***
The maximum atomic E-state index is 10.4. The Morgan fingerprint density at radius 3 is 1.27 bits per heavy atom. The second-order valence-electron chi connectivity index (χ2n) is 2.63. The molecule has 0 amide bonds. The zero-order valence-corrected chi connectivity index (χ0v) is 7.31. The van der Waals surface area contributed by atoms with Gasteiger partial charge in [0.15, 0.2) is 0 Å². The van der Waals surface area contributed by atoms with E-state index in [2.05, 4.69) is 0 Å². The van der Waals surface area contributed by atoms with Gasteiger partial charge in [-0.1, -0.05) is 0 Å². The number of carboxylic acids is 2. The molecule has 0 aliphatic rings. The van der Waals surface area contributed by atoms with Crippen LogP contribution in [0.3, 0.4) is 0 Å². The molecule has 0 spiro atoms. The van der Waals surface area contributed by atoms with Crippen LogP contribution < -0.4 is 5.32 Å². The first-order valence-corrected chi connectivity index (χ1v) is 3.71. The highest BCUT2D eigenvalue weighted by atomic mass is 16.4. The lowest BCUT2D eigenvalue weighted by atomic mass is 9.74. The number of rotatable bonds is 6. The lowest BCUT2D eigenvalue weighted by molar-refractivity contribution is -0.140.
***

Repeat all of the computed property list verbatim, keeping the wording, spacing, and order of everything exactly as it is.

The maximum atomic E-state index is 10.4. The Morgan fingerprint density at radius 3 is 1.27 bits per heavy atom. The second-order valence-electron chi connectivity index (χ2n) is 2.63. The molecule has 0 amide bonds. The zero-order valence-corrected chi connectivity index (χ0v) is 7.31. The van der Waals surface area contributed by atoms with Gasteiger partial charge in [0.15, 0.2) is 0 Å². The van der Waals surface area contributed by atoms with E-state index in [2.05, 4.69) is 0 Å². The van der Waals surface area contributed by atoms with Gasteiger partial charge in [-0.1, -0.05) is 0 Å². The number of carboxylic acids is 2. The molecule has 0 aliphatic rings. The van der Waals surface area contributed by atoms with Crippen LogP contribution in [0.3, 0.4) is 0 Å². The molecule has 0 spiro atoms. The van der Waals surface area contributed by atoms with Crippen LogP contribution < -0.4 is 5.32 Å². The first-order valence-corrected chi connectivity index (χ1v) is 3.71. The highest BCUT2D eigenvalue weighted by atomic mass is 16.4. The lowest BCUT2D eigenvalue weighted by atomic mass is 9.74. The number of rotatable bonds is 6. The lowest BCUT2D eigenvalue weighted by molar-refractivity contribution is -0.140.